Canadian National Railways conductors, trainpersons and yardpersons have given strike notice ahead of a Tuesday deadline, not long after the company confirmed it is planning a wave of layoffs.
The Teamsters Canada Rail Conference, which represents 3,200 workers, provided the 72-hour notice on Saturday as contract negotiations continued over the weekend.
The union warned in October it was prepared to launch job action after over six months of unsuccessful talks. A strike could begin at 12:01 a.m. on Nov. 19 now that the notice has been provided.
Meanwhile, CN Rail confirmed it plans to cut jobs as it deals with a weakening North American economy that has eroded demand for railroad transportation.
The company said it is “adjusting its resources to demand” but wouldn’t say how many people will be affected.
It said some employees will be placed on furlough and there will be reductions in both management and union job numbers.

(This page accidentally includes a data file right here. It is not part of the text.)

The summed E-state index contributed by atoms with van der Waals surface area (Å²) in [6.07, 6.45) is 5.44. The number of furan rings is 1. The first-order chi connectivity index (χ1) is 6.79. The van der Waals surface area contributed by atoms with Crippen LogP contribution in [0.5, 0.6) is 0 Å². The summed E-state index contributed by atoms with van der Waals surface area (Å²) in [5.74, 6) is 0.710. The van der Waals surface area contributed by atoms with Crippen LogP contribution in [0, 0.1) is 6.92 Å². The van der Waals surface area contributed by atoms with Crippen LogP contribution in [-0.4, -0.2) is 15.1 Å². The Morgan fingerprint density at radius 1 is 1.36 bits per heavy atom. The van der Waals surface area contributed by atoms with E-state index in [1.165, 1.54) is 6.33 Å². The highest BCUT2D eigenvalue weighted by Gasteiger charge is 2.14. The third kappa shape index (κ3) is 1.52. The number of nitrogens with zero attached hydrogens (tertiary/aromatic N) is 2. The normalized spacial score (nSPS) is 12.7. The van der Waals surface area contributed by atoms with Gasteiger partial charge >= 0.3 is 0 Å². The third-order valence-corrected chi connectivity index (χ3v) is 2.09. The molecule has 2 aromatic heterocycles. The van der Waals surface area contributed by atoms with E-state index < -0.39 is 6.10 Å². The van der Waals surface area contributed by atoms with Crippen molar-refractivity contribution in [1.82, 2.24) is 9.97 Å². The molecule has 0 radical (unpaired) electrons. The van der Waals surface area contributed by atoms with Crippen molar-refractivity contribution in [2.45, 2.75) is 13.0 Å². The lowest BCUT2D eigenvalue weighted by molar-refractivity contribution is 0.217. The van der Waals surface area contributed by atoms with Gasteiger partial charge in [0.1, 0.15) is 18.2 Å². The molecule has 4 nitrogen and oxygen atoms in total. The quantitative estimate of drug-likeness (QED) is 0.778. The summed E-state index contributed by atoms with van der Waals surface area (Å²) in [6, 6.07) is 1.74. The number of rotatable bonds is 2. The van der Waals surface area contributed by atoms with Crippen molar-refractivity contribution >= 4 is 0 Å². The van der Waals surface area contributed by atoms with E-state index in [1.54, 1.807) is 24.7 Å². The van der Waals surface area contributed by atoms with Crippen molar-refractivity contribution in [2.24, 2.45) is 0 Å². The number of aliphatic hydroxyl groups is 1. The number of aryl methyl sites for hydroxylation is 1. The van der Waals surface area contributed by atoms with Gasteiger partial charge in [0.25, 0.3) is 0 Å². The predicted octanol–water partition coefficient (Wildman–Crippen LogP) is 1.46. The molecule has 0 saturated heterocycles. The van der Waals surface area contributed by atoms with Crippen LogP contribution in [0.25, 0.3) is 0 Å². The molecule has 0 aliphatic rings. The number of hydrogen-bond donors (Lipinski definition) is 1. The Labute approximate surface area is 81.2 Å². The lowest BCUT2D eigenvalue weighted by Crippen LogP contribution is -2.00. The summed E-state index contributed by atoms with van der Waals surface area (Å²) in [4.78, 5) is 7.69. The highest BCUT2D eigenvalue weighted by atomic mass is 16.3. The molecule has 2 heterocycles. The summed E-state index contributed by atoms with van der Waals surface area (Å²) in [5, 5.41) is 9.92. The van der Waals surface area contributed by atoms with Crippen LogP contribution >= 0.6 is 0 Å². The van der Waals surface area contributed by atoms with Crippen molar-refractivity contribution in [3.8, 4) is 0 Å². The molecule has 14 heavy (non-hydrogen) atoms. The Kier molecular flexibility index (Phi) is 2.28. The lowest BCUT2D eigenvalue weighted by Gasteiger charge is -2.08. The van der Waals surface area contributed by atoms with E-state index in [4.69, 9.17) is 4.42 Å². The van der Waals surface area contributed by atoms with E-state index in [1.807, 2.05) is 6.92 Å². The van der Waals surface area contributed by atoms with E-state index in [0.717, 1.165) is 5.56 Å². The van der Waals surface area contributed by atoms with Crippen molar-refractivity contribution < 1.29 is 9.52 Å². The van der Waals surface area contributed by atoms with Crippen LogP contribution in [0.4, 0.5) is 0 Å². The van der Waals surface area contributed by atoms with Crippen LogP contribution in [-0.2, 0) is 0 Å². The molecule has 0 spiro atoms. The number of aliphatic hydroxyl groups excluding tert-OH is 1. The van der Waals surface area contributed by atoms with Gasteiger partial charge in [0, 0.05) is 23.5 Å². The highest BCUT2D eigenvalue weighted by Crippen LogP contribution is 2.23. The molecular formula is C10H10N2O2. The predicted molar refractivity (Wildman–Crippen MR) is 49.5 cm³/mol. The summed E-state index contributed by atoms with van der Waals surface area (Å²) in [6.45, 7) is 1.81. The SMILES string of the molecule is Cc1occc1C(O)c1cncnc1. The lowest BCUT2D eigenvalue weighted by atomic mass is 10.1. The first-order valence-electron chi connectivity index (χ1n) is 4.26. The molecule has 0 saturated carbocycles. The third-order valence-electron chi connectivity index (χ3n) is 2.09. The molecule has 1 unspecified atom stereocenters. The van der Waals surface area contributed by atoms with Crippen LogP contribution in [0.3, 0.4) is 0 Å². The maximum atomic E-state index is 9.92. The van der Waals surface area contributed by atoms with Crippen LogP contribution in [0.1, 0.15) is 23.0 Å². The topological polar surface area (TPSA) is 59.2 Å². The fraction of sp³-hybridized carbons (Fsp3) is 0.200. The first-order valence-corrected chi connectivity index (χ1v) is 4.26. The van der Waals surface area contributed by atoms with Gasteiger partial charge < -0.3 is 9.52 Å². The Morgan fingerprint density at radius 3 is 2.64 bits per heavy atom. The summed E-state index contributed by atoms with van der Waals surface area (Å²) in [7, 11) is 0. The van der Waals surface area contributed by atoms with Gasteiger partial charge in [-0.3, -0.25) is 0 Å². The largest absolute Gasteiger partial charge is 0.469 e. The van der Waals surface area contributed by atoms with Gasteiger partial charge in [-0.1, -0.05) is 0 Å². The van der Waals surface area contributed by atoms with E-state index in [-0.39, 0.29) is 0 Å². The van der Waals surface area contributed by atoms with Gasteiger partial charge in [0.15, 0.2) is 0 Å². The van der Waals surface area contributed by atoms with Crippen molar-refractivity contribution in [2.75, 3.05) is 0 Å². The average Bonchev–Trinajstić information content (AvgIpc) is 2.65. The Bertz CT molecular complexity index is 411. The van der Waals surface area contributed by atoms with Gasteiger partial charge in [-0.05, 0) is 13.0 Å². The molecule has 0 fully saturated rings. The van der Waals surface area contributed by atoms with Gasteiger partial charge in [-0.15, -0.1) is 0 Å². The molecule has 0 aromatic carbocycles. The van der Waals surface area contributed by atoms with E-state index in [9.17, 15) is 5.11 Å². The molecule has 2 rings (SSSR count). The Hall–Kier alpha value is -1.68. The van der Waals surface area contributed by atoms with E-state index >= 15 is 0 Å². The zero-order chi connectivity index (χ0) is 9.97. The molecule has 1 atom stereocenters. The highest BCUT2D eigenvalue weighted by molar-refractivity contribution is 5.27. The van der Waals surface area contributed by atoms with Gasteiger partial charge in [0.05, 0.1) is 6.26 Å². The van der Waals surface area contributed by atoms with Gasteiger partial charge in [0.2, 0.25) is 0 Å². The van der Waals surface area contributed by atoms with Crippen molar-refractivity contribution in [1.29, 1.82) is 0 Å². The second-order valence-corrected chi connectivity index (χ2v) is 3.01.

In October, Canada’s largest railroad operator cut its adjusted earnings per share outlook percentage for 2019 to the high single digits, down from predictions of low double-digit growth.
Freight volumes came in below expectations in the third quarter and manufacturing has also fallen off, it said.
The railroad also said it was affected by a slowdown in the British Columbia forestry sector, where high log prices and dwindling timber supply have prompted shutdowns or curtailments in more than two dozen mills, and due to the weather-delayed grain crop on the Prairies.
“As explained during CN’s Q3 results, the company is adjusting its resources to demand,” said spokesman Alexandre Boule in a statement.
“This includes the difficult decision of adjusting its workforce to demand levels by placing some employees on furlough and reducing both management and union job numbers due to a weakening of many sectors of the economy. These adjustments have already started to take place across the network.”
CN says the union declined its offer to enter into binding arbitration.
The workers, who are mostly located in major urban centres across Canada, have been without a contract since July 23.
― The Canadian Press, with a file from HuffPost Canada